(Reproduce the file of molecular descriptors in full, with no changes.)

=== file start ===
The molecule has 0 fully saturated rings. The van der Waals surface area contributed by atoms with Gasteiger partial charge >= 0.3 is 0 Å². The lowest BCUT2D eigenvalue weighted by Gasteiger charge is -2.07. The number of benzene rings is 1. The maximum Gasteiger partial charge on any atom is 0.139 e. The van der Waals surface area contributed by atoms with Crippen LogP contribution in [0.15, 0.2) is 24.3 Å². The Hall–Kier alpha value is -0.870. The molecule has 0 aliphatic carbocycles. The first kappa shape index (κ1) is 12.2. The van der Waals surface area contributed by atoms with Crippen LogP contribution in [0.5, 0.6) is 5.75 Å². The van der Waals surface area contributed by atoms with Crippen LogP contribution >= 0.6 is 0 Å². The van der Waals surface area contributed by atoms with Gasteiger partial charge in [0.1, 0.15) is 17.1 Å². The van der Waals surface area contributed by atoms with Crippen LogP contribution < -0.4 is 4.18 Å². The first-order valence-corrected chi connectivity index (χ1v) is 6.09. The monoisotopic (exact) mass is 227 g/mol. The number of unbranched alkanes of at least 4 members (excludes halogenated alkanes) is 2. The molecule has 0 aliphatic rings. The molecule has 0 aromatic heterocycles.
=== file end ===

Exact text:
The molecule has 0 fully saturated rings. The van der Waals surface area contributed by atoms with Gasteiger partial charge >= 0.3 is 0 Å². The lowest BCUT2D eigenvalue weighted by Gasteiger charge is -2.07. The number of benzene rings is 1. The maximum Gasteiger partial charge on any atom is 0.139 e. The van der Waals surface area contributed by atoms with Crippen LogP contribution in [0.15, 0.2) is 24.3 Å². The Hall–Kier alpha value is -0.870. The molecule has 0 aliphatic carbocycles. The first kappa shape index (κ1) is 12.2. The van der Waals surface area contributed by atoms with Crippen LogP contribution in [0.5, 0.6) is 5.75 Å². The van der Waals surface area contributed by atoms with Crippen LogP contribution >= 0.6 is 0 Å². The van der Waals surface area contributed by atoms with Gasteiger partial charge in [0.1, 0.15) is 17.1 Å². The van der Waals surface area contributed by atoms with Crippen LogP contribution < -0.4 is 4.18 Å². The first-order valence-corrected chi connectivity index (χ1v) is 6.09. The monoisotopic (exact) mass is 227 g/mol. The number of unbranched alkanes of at least 4 members (excludes halogenated alkanes) is 2. The molecule has 0 aliphatic rings. The molecule has 0 aromatic heterocycles.